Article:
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Redescription of Neovenator salerii (Dinosauria: Theropoda) and its implications for theropod evolution and phylogeny
 
SVPCA Conference
 
Platform presentation (20 minutes)
Authors
 
*Roger B J Benson
,
 
Stephen L Brusatte
 
 
Stephen Hutt
 
Abstract
 

Neovenator salerii (Dinosauria: Theropoda) is the most complete large theropod known from Europe but has only briefly been described in the literature (Hutt et al., 1996; Naish et al., 2001). Here we present a redescription of the holotype and referred specimens from the Early Cretaceous Wessex Formation (Wealden Group) of the Isle of Wight, which together comprise approximately 70% of the skeleton. Neovenator is shown to possess numerous autapomorphies, including an enlarged maxillary fenestra, a peg-and-socket accessory articulation between the premaxilla and maxilla, and curved flanges emerging from the zygapophyses of posterior dorsal vertebrae. Neovenator clearly belongs to Allosauroidea, a clade of basal tetanuran theropods that includes Allosaurus, Sinraptor, and the Carcharodontosauridae, a subgroup that contains some of the largest known theropods.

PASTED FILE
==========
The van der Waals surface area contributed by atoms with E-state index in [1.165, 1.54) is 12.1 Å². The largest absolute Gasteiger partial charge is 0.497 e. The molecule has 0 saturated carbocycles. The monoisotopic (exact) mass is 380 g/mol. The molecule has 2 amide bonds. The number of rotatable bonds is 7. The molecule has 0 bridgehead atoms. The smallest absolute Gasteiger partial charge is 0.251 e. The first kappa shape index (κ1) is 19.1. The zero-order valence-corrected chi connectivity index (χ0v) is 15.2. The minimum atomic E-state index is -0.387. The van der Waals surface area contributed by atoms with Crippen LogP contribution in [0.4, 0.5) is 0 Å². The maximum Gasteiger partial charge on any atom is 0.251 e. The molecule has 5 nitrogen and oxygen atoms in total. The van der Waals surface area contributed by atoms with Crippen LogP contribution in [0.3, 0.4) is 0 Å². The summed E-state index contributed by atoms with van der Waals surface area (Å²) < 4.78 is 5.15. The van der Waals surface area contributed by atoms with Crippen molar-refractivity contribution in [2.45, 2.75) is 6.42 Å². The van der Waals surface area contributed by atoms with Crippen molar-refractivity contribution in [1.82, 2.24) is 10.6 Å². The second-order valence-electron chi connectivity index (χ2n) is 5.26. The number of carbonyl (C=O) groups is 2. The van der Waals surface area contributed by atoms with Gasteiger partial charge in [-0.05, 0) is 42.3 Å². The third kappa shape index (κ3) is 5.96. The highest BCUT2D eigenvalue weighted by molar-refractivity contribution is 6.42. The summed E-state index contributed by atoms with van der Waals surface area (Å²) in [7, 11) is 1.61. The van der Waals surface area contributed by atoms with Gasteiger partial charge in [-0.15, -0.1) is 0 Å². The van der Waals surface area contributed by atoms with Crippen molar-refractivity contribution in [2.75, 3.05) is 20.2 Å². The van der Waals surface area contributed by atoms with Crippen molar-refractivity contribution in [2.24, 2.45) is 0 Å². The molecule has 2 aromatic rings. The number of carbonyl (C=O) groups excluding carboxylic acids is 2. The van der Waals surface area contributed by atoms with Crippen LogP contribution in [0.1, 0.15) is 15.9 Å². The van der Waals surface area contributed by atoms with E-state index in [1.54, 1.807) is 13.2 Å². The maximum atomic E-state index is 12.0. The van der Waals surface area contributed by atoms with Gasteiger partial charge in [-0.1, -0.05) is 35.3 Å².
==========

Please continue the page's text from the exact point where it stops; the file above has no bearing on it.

Phylogenetic analysis finds Neovenator as the basal-most member of Carcharodontosauridae, a position supported by numerous synapomorphies, including camellate cervical vertebrae, details of the pleurocoels in cervical and dorsal vertebrae, a hypertrophied pubic boot, an anteriorly-expanded ischial boot, a dorsally-inclined femoral head, and a hypertrophied medial malleolus of the tibia. This placement suggests that basal carcharodontosaurids were components of European faunas before becoming restricted to Gondwana later in their evolution. Additionally, character acquisition patterns indicate that large body size and the highly apomorphic skull of derived carcharodontosaurids evolved after changes to the axial and appendicular skeleton. These changes include an increase in axial pneumaticity and alterations in limb articulation, which clearly were not a direct response to the large body size of derived carcharodontosaurids as demonstrated by their presence in the much smaller Neovenator.

London 2020